Journal of Medical Toxicology

, Volume 9, Issue 2, pp 163–171

In the Zzz Zone: The Effects of Z-Drugs on Human Performance and Driving

Review Article

Abstract

Despite their improved pharmacokinetic profile, the Z-drugs, zolpidem, zopiclone, and zaleplon, have a spectrum of adverse effects comparable to benzodiazepines. This review focuses on the impairment from Z-drugs on cognition, behavior, psychomotor performance, and driving ability. Z-drugs are short-acting GABA agonists that reduce sleep latency without disturbing sleep architecture. Bizarre behavioral effects have prompted warnings on the prescription, dispensation, and use of Z-drugs. Psychomotor impairment, falls, and hip fractures are more likely to occur with Z-drugs that have longer half-lives, that are taken at higher-than-recommended doses and when mixed with other psychoactive substances including alcohol. Zopiclone and higher doses of zolpidem are more likely to cause anterograde amnesia than zaleplon. Z-drugs, especially zolpidem, are associated with complex behaviors such as sleepwalking, sleep-driving, and hallucinations. Patients taking zopiclone and zolpidem have an increased risk of motor vehicle collisions, over double that of unexposed drivers. Driving impairment occurs with zopiclone and higher doses of zolpidem but is unlikely to occur after 4 h post-zaleplon administration. The residual effect of Z-drugs on next-day cognitive and psychomotor performance has significant impact on lifestyle, safety, and occupational considerations, including motor vehicle and machine operation. The risk–benefit analysis of Z-drugs in the treatment of insomnia, particularly in the elderly, may not favor treatment due to the increased risks of falls and motor vehicle collisions. Prescribers should warn patients taking Z-drugs of minimum time thresholds before they operate machinery or drive motor vehicles.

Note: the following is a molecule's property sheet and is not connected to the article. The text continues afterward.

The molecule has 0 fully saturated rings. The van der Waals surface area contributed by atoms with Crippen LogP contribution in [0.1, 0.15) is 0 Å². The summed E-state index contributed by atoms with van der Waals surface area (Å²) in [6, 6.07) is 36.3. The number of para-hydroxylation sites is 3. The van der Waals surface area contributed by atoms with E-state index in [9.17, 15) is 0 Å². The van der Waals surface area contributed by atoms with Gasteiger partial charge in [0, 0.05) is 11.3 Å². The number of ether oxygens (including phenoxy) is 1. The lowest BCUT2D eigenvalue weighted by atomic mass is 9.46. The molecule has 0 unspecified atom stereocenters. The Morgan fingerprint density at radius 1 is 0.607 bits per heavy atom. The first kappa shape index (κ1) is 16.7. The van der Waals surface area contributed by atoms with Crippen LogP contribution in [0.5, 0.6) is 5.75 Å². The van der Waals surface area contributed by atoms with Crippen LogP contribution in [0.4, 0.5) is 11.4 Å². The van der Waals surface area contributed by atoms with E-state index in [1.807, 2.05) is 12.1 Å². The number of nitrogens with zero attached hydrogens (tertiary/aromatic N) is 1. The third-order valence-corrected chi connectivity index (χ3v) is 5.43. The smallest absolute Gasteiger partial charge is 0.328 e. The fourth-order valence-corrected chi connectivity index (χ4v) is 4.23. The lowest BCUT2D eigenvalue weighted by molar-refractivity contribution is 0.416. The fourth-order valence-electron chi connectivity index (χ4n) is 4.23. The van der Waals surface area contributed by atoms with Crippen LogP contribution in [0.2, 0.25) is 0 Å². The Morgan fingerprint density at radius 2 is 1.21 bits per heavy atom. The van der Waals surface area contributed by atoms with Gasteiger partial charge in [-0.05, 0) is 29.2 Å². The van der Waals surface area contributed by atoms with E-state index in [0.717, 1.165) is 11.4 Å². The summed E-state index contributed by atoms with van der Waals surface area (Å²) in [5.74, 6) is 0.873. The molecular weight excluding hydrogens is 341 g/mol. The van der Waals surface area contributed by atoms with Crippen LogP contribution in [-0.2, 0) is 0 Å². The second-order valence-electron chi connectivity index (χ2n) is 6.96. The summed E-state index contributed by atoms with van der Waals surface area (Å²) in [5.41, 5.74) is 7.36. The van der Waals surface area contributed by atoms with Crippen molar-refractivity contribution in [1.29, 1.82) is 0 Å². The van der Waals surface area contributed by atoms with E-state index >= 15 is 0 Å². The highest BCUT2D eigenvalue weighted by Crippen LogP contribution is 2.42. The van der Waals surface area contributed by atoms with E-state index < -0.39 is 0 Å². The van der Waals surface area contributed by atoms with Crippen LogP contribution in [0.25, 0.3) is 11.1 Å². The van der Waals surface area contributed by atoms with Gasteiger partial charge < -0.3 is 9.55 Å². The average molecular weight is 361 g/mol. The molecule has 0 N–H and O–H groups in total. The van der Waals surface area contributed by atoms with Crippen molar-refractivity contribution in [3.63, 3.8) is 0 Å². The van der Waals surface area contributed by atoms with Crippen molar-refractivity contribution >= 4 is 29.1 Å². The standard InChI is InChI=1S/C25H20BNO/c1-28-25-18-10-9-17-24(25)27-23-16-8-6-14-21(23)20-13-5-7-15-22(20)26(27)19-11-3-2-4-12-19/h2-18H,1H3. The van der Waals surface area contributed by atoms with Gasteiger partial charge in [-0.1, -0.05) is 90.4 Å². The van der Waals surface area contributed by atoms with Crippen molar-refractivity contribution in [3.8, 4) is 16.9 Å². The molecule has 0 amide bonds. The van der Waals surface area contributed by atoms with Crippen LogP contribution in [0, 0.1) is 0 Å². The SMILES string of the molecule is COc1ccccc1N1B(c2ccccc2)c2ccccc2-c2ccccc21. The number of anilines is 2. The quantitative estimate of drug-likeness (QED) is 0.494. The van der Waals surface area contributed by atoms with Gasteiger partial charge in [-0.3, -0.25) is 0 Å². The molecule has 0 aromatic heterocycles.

Keywords

Zolpidem Zopiclone Zaleplon Automobile driving Psychomotor performance 

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Copyright information

© American College of Medical Toxicology 2013

Authors and Affiliations

  1. 1.NSW Poisons Information CentreThe Children’s Hospital at WestmeadSydneyAustralia
  2. 2.Discipline of Emergency Medicine, Sydney Medical SchoolUniversity of SydneySydneyAustralia

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